George Seldes or Andrew Kopkind to be honored.
AAN members will be asked later this month to name the annual editorial awards contest after either George Seldes (1890-1995) or Andrew Kopkind (1935-94), two fiercely-independent journalists who worked well outside the confines of the mainstream for most of their careers.
The process of naming the five-year-old contest began last fall, when the Editorial Committee authorized Executive Director Richard Karpel to poll members to gauge their interest in such a move. In December, Karpel conducted an e-mail ballot of publishers and editors, and over 90% of those who responded approved of the concept.
Karpel also asked members to nominate individuals who merit consideration as potential honorees. The late journalist I.F. Stone was mentioned most frequently, but his name was already taken: a non-profit organization affiliated with The Nation sponsors the I.F. Stone Student Journalism Awards. Kopkind and Seldes were the only other individuals who received multiple nominations. Both comfortably embody the ideals of alternative journalism.
Seldes was a newspaperman for over eighty years. He began his career as a foreign correspondent and later became America’s first full-time press critic, publishing In Fact, a newsweekly dedicated to press criticism and investigative reporting. After In Fact closed in 1950, he continued to write; by the time he died in 1995 at the age of 104, he had published 21 books. That same year, he was the subject of a documentary film, “Tell the Truth and Run: George Seldes and the American Press,” which was nominated for an Academy Award.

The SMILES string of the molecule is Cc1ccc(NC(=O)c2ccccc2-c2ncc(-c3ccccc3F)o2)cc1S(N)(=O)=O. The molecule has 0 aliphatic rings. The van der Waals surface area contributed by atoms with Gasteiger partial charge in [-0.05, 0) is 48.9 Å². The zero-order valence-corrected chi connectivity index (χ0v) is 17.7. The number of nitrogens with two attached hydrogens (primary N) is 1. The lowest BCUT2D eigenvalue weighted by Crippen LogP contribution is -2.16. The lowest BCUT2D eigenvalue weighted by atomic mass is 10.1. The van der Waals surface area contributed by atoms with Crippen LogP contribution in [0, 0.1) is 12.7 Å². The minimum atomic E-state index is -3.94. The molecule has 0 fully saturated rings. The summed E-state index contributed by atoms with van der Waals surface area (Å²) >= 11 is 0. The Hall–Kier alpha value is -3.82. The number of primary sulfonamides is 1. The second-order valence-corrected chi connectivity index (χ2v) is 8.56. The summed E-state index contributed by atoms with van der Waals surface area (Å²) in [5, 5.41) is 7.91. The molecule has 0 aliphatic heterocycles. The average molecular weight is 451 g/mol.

Kopkind worked at the Washington Post and Time in the late 50s and early 60s. He became a political journalist in 1965 at The New Republic, and in 1982 he moved to The Nation, where he wrote until he died in 1994. His work appeared in a variety of different publications including the New Statesman, where he was U.S. correspondent in the late sixties; Mayday (later Hard Times) a newsletter he co-founded; and a number of AAN papers, including The Village Voice, Boston Phoenix, and LA Weekly. His only book, “The Thirty Years War: Dispatches and Diversions of a Radical Journalist,” was published posthumously.
Ballots will be mailed and e-mailed April 16 to every AAN editor and publisher. The members’ decision will be announced in May, and a presentation commemorating the new standard-bearer for excellence in alternative journalism will be held during the editorial awards lunch in New Orleans, scheduled for Thursday, July 12.